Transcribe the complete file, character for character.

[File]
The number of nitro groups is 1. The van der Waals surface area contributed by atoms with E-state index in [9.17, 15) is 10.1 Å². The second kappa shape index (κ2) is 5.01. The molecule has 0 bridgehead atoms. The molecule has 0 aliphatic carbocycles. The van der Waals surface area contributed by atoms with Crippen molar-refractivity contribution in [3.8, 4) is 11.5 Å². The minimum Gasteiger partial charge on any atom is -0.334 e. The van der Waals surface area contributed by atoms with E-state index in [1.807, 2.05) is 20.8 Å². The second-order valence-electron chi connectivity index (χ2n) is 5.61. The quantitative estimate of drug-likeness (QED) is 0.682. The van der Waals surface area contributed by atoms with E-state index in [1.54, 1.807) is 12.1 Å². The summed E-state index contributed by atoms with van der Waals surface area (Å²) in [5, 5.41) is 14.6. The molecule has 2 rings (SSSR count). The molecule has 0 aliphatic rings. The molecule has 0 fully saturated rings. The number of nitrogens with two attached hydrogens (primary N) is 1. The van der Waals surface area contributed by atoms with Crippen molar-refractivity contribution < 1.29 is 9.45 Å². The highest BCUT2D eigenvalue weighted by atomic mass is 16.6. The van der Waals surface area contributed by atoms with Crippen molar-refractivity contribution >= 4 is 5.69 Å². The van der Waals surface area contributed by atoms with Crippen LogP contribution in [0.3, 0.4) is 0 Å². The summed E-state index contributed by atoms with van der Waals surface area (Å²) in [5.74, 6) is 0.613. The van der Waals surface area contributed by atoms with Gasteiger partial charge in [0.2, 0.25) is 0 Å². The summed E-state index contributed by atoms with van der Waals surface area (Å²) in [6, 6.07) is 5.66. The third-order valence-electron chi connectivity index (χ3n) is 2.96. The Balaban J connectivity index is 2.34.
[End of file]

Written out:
The number of nitro groups is 1. The van der Waals surface area contributed by atoms with E-state index in [9.17, 15) is 10.1 Å². The second kappa shape index (κ2) is 5.01. The molecule has 0 bridgehead atoms. The molecule has 0 aliphatic carbocycles. The van der Waals surface area contributed by atoms with Crippen molar-refractivity contribution in [3.8, 4) is 11.5 Å². The minimum Gasteiger partial charge on any atom is -0.334 e. The van der Waals surface area contributed by atoms with E-state index in [1.807, 2.05) is 20.8 Å². The second-order valence-electron chi connectivity index (χ2n) is 5.61. The quantitative estimate of drug-likeness (QED) is 0.682. The van der Waals surface area contributed by atoms with E-state index in [1.54, 1.807) is 12.1 Å². The summed E-state index contributed by atoms with van der Waals surface area (Å²) in [5, 5.41) is 14.6. The molecule has 2 rings (SSSR count). The molecule has 0 aliphatic rings. The molecule has 0 fully saturated rings. The number of nitrogens with two attached hydrogens (primary N) is 1. The van der Waals surface area contributed by atoms with Crippen molar-refractivity contribution < 1.29 is 9.45 Å². The highest BCUT2D eigenvalue weighted by atomic mass is 16.6. The van der Waals surface area contributed by atoms with Crippen molar-refractivity contribution >= 4 is 5.69 Å². The van der Waals surface area contributed by atoms with Crippen LogP contribution in [0.3, 0.4) is 0 Å². The summed E-state index contributed by atoms with van der Waals surface area (Å²) in [5.74, 6) is 0.613. The van der Waals surface area contributed by atoms with Gasteiger partial charge in [0.2, 0.25) is 0 Å². The summed E-state index contributed by atoms with van der Waals surface area (Å²) in [6, 6.07) is 5.66. The third-order valence-electron chi connectivity index (χ3n) is 2.96. The Balaban J connectivity index is 2.34.